ATLANTA — Donald Trump surrendered at an Atlanta jail on Thursday and was booked on felony charges alleging he participated in a sweeping criminal conspiracy to illegally overturn his 2020 election loss in Georgia — an unprecedented moment resulting in the first mug shot of a former American president.
Trump’s booking at the Fulton County Jail came 10 days after the former president was charged in Georgia in what was his fourth criminal indictment since March — and his second tied to his alleged efforts to subvert the 2020 election results and remain in the White House.
But his Atlanta surrender was unlike his previous ones. While other jurisdictions waived a booking photo and processed Trump in courthouse facilities, Fulton County officials announced Trump would be treated no differently than any other Atlanta-area arrestee.
Trump was required to turn himself in at the notorious county jail known as “Rice Street,” where inmate deaths and decrepit conditions recently prompted a Justice Department civil rights investigation. The former president had his height and weight recorded and was fingerprinted and photographed. Unlike other arrestees, he was booked and released in roughly 20 minutes on a $200,000 bond negotiated earlier in the week by his legal team. He arrived and departed through a back entrance of the facility where he did not interact with anyone in the jail population.
Trump is facing 13 counts in the Georgia case, including violating the state’s racketeering act, soliciting a public officer to violate their oath, conspiring to impersonate a public officer, conspiring to commit forgery in the first degree and conspiring to file false documents. The former president has denied any wrongdoing and described the investigation, led by Fulton County District Attorney Fani T. Willis, as a “political witch hunt.”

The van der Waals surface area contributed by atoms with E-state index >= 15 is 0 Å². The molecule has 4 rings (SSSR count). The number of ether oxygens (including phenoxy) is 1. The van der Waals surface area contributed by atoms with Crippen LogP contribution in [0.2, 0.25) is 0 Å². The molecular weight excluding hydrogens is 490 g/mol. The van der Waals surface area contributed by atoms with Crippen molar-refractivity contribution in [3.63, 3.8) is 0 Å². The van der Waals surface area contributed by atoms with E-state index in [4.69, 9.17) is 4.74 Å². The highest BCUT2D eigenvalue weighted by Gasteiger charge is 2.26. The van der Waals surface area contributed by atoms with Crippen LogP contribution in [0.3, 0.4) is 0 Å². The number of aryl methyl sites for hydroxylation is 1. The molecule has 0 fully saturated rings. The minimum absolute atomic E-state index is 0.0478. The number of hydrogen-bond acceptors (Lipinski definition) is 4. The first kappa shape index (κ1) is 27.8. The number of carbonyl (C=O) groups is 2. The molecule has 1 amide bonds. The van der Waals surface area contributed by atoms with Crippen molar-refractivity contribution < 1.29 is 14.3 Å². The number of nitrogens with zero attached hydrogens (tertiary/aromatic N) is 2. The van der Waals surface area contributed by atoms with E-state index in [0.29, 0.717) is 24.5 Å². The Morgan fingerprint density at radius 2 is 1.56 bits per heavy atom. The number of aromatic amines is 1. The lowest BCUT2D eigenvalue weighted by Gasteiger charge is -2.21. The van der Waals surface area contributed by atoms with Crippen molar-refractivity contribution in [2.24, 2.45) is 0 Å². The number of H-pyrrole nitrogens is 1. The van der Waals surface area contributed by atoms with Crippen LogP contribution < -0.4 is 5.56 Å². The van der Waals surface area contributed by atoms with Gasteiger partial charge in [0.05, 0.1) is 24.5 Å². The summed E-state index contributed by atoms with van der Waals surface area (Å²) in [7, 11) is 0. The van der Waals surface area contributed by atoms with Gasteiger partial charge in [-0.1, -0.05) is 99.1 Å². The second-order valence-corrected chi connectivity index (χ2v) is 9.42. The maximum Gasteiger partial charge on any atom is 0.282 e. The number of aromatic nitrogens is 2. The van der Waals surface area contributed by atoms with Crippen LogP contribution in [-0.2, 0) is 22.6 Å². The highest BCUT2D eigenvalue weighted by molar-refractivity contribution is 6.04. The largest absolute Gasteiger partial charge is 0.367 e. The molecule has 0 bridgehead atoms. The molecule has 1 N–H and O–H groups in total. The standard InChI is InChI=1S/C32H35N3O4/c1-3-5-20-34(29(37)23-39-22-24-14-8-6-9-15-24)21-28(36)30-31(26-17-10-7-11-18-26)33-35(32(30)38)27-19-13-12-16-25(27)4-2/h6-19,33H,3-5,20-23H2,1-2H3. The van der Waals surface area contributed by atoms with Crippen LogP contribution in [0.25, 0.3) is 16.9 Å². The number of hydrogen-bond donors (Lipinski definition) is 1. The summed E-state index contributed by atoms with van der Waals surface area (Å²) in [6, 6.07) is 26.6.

Speaking to reporters as he prepared to board his plane to depart Atlanta, Trump again defended his actions in Georgia.
“What has taken place here is a travesty of justice,” Trump said. “We did nothing wrong. I did nothing wrong.”
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Trump Georgia indictment live updates
Trump surrendered Thursday at the Fulton County Jail in Georgia on charges that he illegally conspired to overturn his 2020 election loss. Authorities released his booking record — including his height and weight — and mug shot.
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He is expected to be formally arraigned in coming weeks — a court hearing that probably will require him to return to Atlanta, though a judge could also schedule a virtual appearance.